We experienced many wet and uncomfortable Days about this time by having no waterproof clothing.  We can scarcely call it rain or rather of a pouring description.  Light winds having prevailed for some time we have made but little progress.

August 7th a Shark was caught by the Captain which was accompanied by some boisterous merriment by the rushing of the passengers upon Deck amidst pouring rain at the sound of a Shark, a Shark with the sound of the Heavy Boots of the Sailors dragging it along the Deck.  The fish was soon killed and being Cooked, all were eager for a taste.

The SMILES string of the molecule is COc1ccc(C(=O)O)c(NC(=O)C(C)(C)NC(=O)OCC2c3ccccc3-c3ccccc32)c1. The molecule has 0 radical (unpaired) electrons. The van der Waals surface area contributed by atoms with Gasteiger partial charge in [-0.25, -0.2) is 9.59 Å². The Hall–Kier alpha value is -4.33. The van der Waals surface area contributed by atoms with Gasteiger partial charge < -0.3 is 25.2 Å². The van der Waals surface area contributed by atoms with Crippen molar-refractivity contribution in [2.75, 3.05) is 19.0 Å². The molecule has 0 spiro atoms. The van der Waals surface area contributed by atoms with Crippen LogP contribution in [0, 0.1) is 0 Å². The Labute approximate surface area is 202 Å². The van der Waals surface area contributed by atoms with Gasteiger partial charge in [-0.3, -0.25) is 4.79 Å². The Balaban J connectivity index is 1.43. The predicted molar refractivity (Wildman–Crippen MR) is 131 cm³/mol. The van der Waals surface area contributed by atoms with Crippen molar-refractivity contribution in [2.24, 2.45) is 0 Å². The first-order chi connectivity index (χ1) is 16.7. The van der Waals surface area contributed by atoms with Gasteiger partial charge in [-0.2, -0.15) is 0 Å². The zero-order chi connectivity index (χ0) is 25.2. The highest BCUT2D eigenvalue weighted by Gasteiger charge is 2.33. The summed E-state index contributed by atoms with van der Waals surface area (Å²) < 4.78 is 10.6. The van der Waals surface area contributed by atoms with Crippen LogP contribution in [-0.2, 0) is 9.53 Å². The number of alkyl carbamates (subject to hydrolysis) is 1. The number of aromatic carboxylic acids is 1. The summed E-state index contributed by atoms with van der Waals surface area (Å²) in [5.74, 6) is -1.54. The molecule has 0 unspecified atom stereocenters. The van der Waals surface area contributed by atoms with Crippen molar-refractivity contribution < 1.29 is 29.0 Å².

9th.  We had another birth on board; spoken and passed the CONQUEROR bound for China with three other vessels in Sight.  The Captain now informed is that we had passed the Line nearly 10 degrees but kept us all in ignorance up to this time because there should be some of the old usages, performed on board. We had Electioneering entertainments about this time with selections from Shakespeare and recitations after which were Sung God Save the Queen and Rule Britannia.   The Captain kindly had the lifeboats cleared away that was laying on the front of the poop in order to give the effect of a stage to act upon, we had lectures on Natural History, Poets and Poetry, Music, Songs and Songwriters with accompaniments; several Nigger Lectures in  Character with Concerts and Dancing once a week, weather permitting.